Teacup Pomeranians Florida

Teacup Pomeranians Florida

Teacup Pomeranians Florida

Teacup Pomeranians Florida

Several breeds of dog are commonly known to be difficult to house train. The explanation for house training issues often depends on what breed you have chosen. Hounds, both sight and scent, get distracted in the blink of an eye. They either see or smell something, and the prime reason for being outside flips from an elimination mission, to a hunt!

The following sight and smell hounds commonly fall into the difficult to house train category: Afghan Hound, American Foxhound, Basenji, Bassett Hound, Beagle, Blood Hound, Dachshund, Irish Wolf Hound, Italian Greyhound, Norwegian Elkhound, Saluki, and Whippet.

Because of their hunting instincts, some spaniels, such as the American Cocker Spaniel, Cavalier King Charles and English Spaniel also fall into the difficult to house train category. They often get distracted and “forget” the reason they are taken outside. Working dogs and dogs late to mature, such as Alaskan Malamute, Great Dane, Siberian Husky, Mastiff, and Shar Pei, sometimes take as many as 2-3 years, before they can be fully trusted.

Terriers are notoriously difficult to housebreak. Independent by nature, unless their owner establishes their Alpha status immediately, firmly and consistently, terriers will relentlessly challenge their authority. Difficult to house train terriers include, American Staffordshire, Cairn, Irish, Jack Russell, Lakeland, Norfolk, Norwich, Pit Bull, Rat, Soft Coated Wheaton, Welsh, and West Highland White.

Small and toy breeds have their own unique explanations for house training issues. First and foremost, is the limited capacity of their bladder and bowel. Their owners should take into consideration, and be reasonable in the amount of time allowed between eliminations. Due to their small stature, several do not like to get wet, wade through tall grass or snow, to go about doing their business outside. They also often soil in the house, because the vast area of where they live overwhelms them. Most dogs will not soil in their den, unless absolutely necessary. All small and toy dogs should be restricted to a smaller area, until you are sure they can be trusted with the run of the house. Small and toy dogs such as Affenpinscher, Belgian Griffon, Bichon Frise, Havanese, Maltese, Papillion, Pekinese, Pomeranian, Pug, Schipperke, and Shih Tzu fall into the most difficult house train class. The good thing is, they are also usually easy to train to use puppy pads!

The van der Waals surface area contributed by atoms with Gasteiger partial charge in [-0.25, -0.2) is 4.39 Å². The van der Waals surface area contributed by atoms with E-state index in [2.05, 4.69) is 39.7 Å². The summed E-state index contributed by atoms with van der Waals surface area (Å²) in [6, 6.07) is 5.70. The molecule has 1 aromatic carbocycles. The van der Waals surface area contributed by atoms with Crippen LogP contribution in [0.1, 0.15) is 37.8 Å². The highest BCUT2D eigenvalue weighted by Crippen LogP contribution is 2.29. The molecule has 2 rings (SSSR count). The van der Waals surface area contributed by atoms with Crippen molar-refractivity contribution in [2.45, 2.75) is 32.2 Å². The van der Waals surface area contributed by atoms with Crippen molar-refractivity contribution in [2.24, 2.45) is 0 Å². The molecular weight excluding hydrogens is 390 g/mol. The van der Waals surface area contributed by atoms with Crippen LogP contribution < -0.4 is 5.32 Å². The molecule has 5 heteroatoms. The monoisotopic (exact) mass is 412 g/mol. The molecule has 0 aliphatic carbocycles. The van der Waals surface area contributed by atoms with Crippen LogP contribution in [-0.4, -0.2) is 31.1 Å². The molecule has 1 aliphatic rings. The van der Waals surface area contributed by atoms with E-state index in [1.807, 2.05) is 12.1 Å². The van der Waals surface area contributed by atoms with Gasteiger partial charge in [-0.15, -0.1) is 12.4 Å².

Bottom line: If your dog is having house training issues, STAY CALM, and follow these simple rules:

1. Take them outside IMMEDIATELY when they wake up in the morning, using a “keyword” such as “potty!” or “outside!” EVERY time you take them outside.
2. Take them outside, within 10 minutes after meals.
3. Keep your dog on a regular feeding schedule. DO NOT leave food down for them to graze on. Limit feeding time to 15-20 minutes. Then pick up the bowl. If you don’t know what time it goes in, you will not know what time it comes out!
4. Take them outside IMMEDIATELY after a nap.
5. Take them outside, IMMEDIATELY after exceptional excitement, such as your arrival home, arrival of company, or playing.
6. Restrict water 2-3 hours before bedtime. Take them outside for “last call” before bedtime.
7. Give young puppies an addition 10 minutes outside, after they eliminate. Sometimes they get nervous or distracted, and they don’t “finish.”
8. DO NOT reward your dog in the house, for what they should be rewarded for doing outside…it confuses them. Praise and treats for this mission, should be given outside.
9. DO NOT praise your dog while they are in the process. Praise IMMEDIATELY, when their mission is completed. Some dogs get so distracted or excited about being praised; they “forget” to finish!
10. If you cannot supervise your dog until you can trust it, restrict their access to a designated area.
11. Be patient, and consistent. If YOU don’t stick to a schedule, it makes it more difficult and confusing for your dog to make the necessary associations.

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